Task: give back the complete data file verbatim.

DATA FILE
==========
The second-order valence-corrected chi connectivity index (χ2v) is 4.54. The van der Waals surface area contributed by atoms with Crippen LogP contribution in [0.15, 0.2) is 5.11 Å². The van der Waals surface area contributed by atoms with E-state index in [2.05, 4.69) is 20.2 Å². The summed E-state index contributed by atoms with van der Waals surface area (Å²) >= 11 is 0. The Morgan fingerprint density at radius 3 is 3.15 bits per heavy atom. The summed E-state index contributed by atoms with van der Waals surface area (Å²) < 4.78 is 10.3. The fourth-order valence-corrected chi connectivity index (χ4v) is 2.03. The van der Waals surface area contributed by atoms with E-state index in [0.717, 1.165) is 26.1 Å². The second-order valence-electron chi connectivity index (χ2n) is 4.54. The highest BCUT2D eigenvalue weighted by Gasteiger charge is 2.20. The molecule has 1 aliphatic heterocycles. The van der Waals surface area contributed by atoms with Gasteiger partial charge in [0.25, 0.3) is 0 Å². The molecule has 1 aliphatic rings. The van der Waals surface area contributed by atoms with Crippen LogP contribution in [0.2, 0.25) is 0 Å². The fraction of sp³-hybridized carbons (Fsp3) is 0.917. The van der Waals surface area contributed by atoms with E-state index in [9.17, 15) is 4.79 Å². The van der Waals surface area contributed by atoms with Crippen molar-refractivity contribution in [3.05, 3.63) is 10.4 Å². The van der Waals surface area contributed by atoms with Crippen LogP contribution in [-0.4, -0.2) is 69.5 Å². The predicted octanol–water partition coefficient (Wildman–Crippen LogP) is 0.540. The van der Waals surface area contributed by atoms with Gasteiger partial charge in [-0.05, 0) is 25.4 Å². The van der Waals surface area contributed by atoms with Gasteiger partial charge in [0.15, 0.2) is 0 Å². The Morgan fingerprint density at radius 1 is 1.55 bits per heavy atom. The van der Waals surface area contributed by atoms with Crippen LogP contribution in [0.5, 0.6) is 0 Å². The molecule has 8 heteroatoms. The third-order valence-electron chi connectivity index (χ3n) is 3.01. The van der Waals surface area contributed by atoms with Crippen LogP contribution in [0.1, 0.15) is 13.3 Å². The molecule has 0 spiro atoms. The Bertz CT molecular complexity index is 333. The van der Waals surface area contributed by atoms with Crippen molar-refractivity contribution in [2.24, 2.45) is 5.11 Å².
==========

The second-order valence-corrected chi connectivity index (χ2v) is 4.54. The van der Waals surface area contributed by atoms with Crippen LogP contribution in [0.15, 0.2) is 5.11 Å². The van der Waals surface area contributed by atoms with E-state index in [2.05, 4.69) is 20.2 Å². The summed E-state index contributed by atoms with van der Waals surface area (Å²) >= 11 is 0. The Morgan fingerprint density at radius 3 is 3.15 bits per heavy atom. The summed E-state index contributed by atoms with van der Waals surface area (Å²) < 4.78 is 10.3. The fourth-order valence-corrected chi connectivity index (χ4v) is 2.03. The van der Waals surface area contributed by atoms with E-state index in [0.717, 1.165) is 26.1 Å². The second-order valence-electron chi connectivity index (χ2n) is 4.54. The highest BCUT2D eigenvalue weighted by Gasteiger charge is 2.20. The molecule has 1 aliphatic heterocycles. The van der Waals surface area contributed by atoms with Gasteiger partial charge in [0.25, 0.3) is 0 Å². The molecule has 1 aliphatic rings. The van der Waals surface area contributed by atoms with Crippen LogP contribution in [0.2, 0.25) is 0 Å². The fraction of sp³-hybridized carbons (Fsp3) is 0.917. The van der Waals surface area contributed by atoms with E-state index in [9.17, 15) is 4.79 Å². The van der Waals surface area contributed by atoms with Crippen molar-refractivity contribution in [3.05, 3.63) is 10.4 Å². The van der Waals surface area contributed by atoms with Crippen LogP contribution in [-0.4, -0.2) is 69.5 Å². The predicted octanol–water partition coefficient (Wildman–Crippen LogP) is 0.540. The van der Waals surface area contributed by atoms with Gasteiger partial charge in [-0.05, 0) is 25.4 Å². The van der Waals surface area contributed by atoms with Gasteiger partial charge in [0.15, 0.2) is 0 Å². The Morgan fingerprint density at radius 1 is 1.55 bits per heavy atom. The van der Waals surface area contributed by atoms with Crippen LogP contribution in [0.5, 0.6) is 0 Å². The molecule has 8 heteroatoms. The third-order valence-electron chi connectivity index (χ3n) is 3.01. The van der Waals surface area contributed by atoms with Crippen LogP contribution in [0.1, 0.15) is 13.3 Å². The molecule has 0 spiro atoms. The Bertz CT molecular complexity index is 333. The van der Waals surface area contributed by atoms with Crippen molar-refractivity contribution in [2.24, 2.45) is 5.11 Å².